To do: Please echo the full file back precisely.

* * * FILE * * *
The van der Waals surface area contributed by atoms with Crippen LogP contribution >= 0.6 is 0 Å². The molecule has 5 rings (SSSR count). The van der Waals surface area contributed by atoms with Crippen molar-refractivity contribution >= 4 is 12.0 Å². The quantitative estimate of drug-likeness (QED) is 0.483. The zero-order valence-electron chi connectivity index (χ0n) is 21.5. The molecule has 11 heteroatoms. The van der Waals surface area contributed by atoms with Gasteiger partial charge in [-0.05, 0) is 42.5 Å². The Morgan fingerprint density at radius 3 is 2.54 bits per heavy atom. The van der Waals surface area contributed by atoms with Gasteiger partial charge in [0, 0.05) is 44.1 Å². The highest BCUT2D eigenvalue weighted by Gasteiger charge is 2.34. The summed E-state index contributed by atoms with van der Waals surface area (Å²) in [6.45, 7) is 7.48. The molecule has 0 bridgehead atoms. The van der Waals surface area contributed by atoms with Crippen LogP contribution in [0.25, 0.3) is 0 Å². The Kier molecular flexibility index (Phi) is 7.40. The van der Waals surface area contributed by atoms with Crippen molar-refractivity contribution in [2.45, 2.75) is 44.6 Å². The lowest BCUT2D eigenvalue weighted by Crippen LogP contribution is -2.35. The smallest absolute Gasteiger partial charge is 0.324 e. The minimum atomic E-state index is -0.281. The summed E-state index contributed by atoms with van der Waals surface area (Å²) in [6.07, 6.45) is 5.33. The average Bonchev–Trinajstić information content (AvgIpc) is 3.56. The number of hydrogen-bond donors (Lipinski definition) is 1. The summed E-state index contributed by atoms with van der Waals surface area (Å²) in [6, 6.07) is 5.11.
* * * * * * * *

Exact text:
The van der Waals surface area contributed by atoms with Crippen LogP contribution >= 0.6 is 0 Å². The molecule has 5 rings (SSSR count). The van der Waals surface area contributed by atoms with Crippen molar-refractivity contribution >= 4 is 12.0 Å². The quantitative estimate of drug-likeness (QED) is 0.483. The zero-order valence-electron chi connectivity index (χ0n) is 21.5. The molecule has 11 heteroatoms. The van der Waals surface area contributed by atoms with Gasteiger partial charge in [-0.05, 0) is 42.5 Å². The Morgan fingerprint density at radius 3 is 2.54 bits per heavy atom. The van der Waals surface area contributed by atoms with Gasteiger partial charge in [0, 0.05) is 44.1 Å². The highest BCUT2D eigenvalue weighted by Gasteiger charge is 2.34. The summed E-state index contributed by atoms with van der Waals surface area (Å²) in [6.45, 7) is 7.48. The molecule has 0 bridgehead atoms. The van der Waals surface area contributed by atoms with Crippen LogP contribution in [0.25, 0.3) is 0 Å². The Kier molecular flexibility index (Phi) is 7.40. The van der Waals surface area contributed by atoms with Crippen molar-refractivity contribution in [2.45, 2.75) is 44.6 Å². The lowest BCUT2D eigenvalue weighted by Crippen LogP contribution is -2.35. The smallest absolute Gasteiger partial charge is 0.324 e. The minimum atomic E-state index is -0.281. The summed E-state index contributed by atoms with van der Waals surface area (Å²) in [6.07, 6.45) is 5.33. The average Bonchev–Trinajstić information content (AvgIpc) is 3.56. The number of hydrogen-bond donors (Lipinski definition) is 1. The summed E-state index contributed by atoms with van der Waals surface area (Å²) in [6, 6.07) is 5.11.